JASON TRENNERT: Well, I think the spending I think, it’s pretty easy to spend money at these interest rates as Professor Sylla said. So I would kind of count on that. Again, I think the tax cut on repatriated profits would be quite possible, increases in defense spending as we talked about quite possible. I think some of the other talk and chatter about lowering corporate taxes is potentially very difficult. One of my partners talks about the budget as almost a giant game of Jenga.

CONSUELO MACK: What’s Jenga?

JASON TRENNERT: So it’s very difficult, you have to pull out certain building blocks and if you’re not careful, the whole thing …

CONSUELO MACK: Thing collapses.

JASON TRENNERT:…falls, collapses. So yes, and there’s three-and-a-half million words in the U.S. tax code, so it’s again very, very complex. So I think those are the easy things. I think some of the other things that he is talking about, particularly I think as it relates to governance which I’d like to see as far as term limits, all those things, I think that they might prove to be much more difficult for President Trump.

CONSUELO MACK: What about rolling back regulations. Again, with the Republican Senate and House, well, the Senate has a very probably has a very slim majority, but is that possible? Could we see some rolling back of some regulations?

JASON TRENNERT: I certainly hope so as it relates …

CONSUELO MACK: Affordable Care Act was mentioned.

JASON TRENNERT: … certainly as it relates personally and maybe …

CONSUELO MACK: That’s a law.

JASON TRENNERT: … selfishly I would say, I’d like to see some rolling back of regulations particularly on financial institutions because in some ways, I think the regulatory burden that we’ve imposed on banks has largely sterilized the monetary easing that the Fed has provided, which it hasn’t been as effective. It’s been very effective in increasing financial asset prices but hasn’t done a lot I think again for the average person, the forgotten man, if you will. And I think easing financial regulations might help in that regards.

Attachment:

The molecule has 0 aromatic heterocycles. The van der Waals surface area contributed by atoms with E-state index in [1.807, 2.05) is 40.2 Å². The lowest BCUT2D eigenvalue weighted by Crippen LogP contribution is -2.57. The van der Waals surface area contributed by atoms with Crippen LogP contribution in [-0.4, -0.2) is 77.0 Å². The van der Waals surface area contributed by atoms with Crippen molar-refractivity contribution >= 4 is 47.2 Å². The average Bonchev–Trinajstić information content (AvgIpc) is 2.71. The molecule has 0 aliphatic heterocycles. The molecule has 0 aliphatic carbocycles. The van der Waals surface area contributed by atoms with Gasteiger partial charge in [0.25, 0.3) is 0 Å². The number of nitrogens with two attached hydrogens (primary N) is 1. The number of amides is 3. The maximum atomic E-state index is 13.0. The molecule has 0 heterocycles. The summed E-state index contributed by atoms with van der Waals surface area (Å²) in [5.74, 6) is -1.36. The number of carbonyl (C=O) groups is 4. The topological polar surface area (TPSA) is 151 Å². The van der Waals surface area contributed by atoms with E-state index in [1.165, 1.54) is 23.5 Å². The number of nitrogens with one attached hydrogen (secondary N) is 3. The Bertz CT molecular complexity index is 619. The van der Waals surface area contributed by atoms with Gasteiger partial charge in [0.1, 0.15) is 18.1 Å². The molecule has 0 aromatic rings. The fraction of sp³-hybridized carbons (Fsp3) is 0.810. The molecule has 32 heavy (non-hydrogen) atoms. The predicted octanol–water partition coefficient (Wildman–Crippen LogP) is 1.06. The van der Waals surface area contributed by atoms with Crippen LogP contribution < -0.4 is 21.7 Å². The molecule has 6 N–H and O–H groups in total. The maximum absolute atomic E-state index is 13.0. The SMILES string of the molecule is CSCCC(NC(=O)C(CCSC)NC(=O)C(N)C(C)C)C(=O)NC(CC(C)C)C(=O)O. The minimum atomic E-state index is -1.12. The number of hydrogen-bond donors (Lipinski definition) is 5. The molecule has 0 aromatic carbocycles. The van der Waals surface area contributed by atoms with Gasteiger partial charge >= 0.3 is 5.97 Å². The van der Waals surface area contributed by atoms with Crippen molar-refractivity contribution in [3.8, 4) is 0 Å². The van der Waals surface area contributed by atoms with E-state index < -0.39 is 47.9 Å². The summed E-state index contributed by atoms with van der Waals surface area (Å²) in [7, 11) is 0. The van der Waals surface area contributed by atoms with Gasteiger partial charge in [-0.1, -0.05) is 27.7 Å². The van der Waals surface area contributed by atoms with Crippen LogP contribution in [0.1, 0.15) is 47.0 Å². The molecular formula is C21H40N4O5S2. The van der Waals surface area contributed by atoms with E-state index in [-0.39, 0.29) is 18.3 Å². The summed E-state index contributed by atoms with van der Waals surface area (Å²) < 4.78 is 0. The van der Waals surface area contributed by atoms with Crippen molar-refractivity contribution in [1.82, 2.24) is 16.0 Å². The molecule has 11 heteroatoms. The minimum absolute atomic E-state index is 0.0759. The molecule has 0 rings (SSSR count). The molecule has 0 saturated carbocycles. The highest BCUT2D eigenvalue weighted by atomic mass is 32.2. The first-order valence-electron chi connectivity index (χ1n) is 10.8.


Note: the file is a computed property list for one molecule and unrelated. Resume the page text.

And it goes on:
CONSUELO MACK: Dick, are there examples of independent Presidents who did not follow the party line, and if there are, any lessons there?

RICHARD SYLLA: Oh, yes. I think, I mean, a classic example, we had two candidates from New York easier in history. We had Theodore Roosevelt who was a New Yorker, and he was very independent and a lot of the Republican leadership didn’t trust him. Republicans were the business party. Teddy Roosevelt was a trustbuster, and so, he kind of alienated some of his own party by pursuing large corporations, breaking them up. They thought a good Republican President should be pro-business and not sort of break up companies. So he was definitely somebody who bucked the sort of center of his party.

CONSUELO MACK: Right. And the longevity of a President that bucks the Establishment, I’m just wondering, I mean, how long did they last in office?

RICHARD SYLLA: Well, I think he was popular. He wasn’t really a populist but he attracted a lot of sort of maybe middle-of-the-road people, maybe even some Democrats because of his stance. And of course, he became President when President McKinley was assassinated in 1901, but he was very popularly elected then in 1904, and so, basically had two terms in office. Then he tried to won again in 1912 but he lost then, but he had an Independent party. So that shows you what a maverick he was: if his party wouldn’t nominate him for a third term, he started his own party.

CONSUELO MACK: And that certainly could be a possibility for Mr. Trump.

RICHARD SYLLA: Certainly. One would think given the divisiveness of the campaign that he might pursue some easy wins, which is some things that a lot of people could agree on to, in his wins, bind the wounds that were inflicted during the campaign. And that might allow him to be somewhat more ambitious with some of the other things that he’s talking about. I think trade is the one issue where I have to say, and I agree with Professor Sylla, I mean, this is something where I tend to think of Donald Trump as bullish for stocks and bearish for bonds. The one thing that could change my perception in that regard might be more, I guess, turning the thermostat down a little bit on the protectionist sentiments that he has expressed during the campaign. I think it’s okay to be a little bit tougher on trade, but certainly a trade war would be manifestly inflationary, be very bad for bonds, and I think eventually bad for stocks.